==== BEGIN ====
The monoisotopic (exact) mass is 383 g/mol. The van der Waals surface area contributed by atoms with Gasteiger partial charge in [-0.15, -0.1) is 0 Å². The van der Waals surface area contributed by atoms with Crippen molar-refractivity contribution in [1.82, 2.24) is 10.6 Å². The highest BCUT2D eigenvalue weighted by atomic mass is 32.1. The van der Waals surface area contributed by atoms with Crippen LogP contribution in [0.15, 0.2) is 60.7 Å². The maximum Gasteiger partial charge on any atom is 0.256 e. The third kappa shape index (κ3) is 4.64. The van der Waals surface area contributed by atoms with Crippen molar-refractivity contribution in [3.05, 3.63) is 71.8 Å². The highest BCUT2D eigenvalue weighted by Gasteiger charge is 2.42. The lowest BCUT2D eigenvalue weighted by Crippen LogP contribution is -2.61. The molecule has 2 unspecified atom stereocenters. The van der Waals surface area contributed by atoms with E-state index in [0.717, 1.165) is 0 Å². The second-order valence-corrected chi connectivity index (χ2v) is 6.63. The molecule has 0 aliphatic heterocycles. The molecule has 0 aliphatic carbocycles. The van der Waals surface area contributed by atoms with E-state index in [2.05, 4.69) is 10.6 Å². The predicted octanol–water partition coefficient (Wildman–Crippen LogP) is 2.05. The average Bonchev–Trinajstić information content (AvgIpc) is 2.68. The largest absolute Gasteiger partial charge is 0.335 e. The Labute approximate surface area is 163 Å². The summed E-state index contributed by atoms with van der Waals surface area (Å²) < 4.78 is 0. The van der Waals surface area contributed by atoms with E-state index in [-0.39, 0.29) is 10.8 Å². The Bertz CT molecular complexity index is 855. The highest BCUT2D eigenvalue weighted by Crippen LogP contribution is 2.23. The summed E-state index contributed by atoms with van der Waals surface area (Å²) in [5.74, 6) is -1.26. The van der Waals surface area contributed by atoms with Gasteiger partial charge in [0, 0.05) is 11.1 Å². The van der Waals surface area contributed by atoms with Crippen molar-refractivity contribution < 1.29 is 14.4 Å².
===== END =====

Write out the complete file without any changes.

The monoisotopic (exact) mass is 383 g/mol. The van der Waals surface area contributed by atoms with Gasteiger partial charge in [-0.15, -0.1) is 0 Å². The van der Waals surface area contributed by atoms with Crippen molar-refractivity contribution in [1.82, 2.24) is 10.6 Å². The highest BCUT2D eigenvalue weighted by atomic mass is 32.1. The van der Waals surface area contributed by atoms with Crippen LogP contribution in [0.15, 0.2) is 60.7 Å². The maximum Gasteiger partial charge on any atom is 0.256 e. The third kappa shape index (κ3) is 4.64. The van der Waals surface area contributed by atoms with Crippen molar-refractivity contribution in [3.05, 3.63) is 71.8 Å². The highest BCUT2D eigenvalue weighted by Gasteiger charge is 2.42. The lowest BCUT2D eigenvalue weighted by Crippen LogP contribution is -2.61. The molecule has 2 unspecified atom stereocenters. The van der Waals surface area contributed by atoms with E-state index in [0.717, 1.165) is 0 Å². The second-order valence-corrected chi connectivity index (χ2v) is 6.63. The molecule has 0 aliphatic heterocycles. The molecule has 0 aliphatic carbocycles. The van der Waals surface area contributed by atoms with E-state index in [2.05, 4.69) is 10.6 Å². The predicted octanol–water partition coefficient (Wildman–Crippen LogP) is 2.05. The average Bonchev–Trinajstić information content (AvgIpc) is 2.68. The largest absolute Gasteiger partial charge is 0.335 e. The Labute approximate surface area is 163 Å². The summed E-state index contributed by atoms with van der Waals surface area (Å²) < 4.78 is 0. The van der Waals surface area contributed by atoms with E-state index in [-0.39, 0.29) is 10.8 Å². The Bertz CT molecular complexity index is 855. The highest BCUT2D eigenvalue weighted by Crippen LogP contribution is 2.23. The summed E-state index contributed by atoms with van der Waals surface area (Å²) in [5.74, 6) is -1.26. The van der Waals surface area contributed by atoms with Gasteiger partial charge in [0, 0.05) is 11.1 Å². The van der Waals surface area contributed by atoms with Crippen molar-refractivity contribution < 1.29 is 14.4 Å².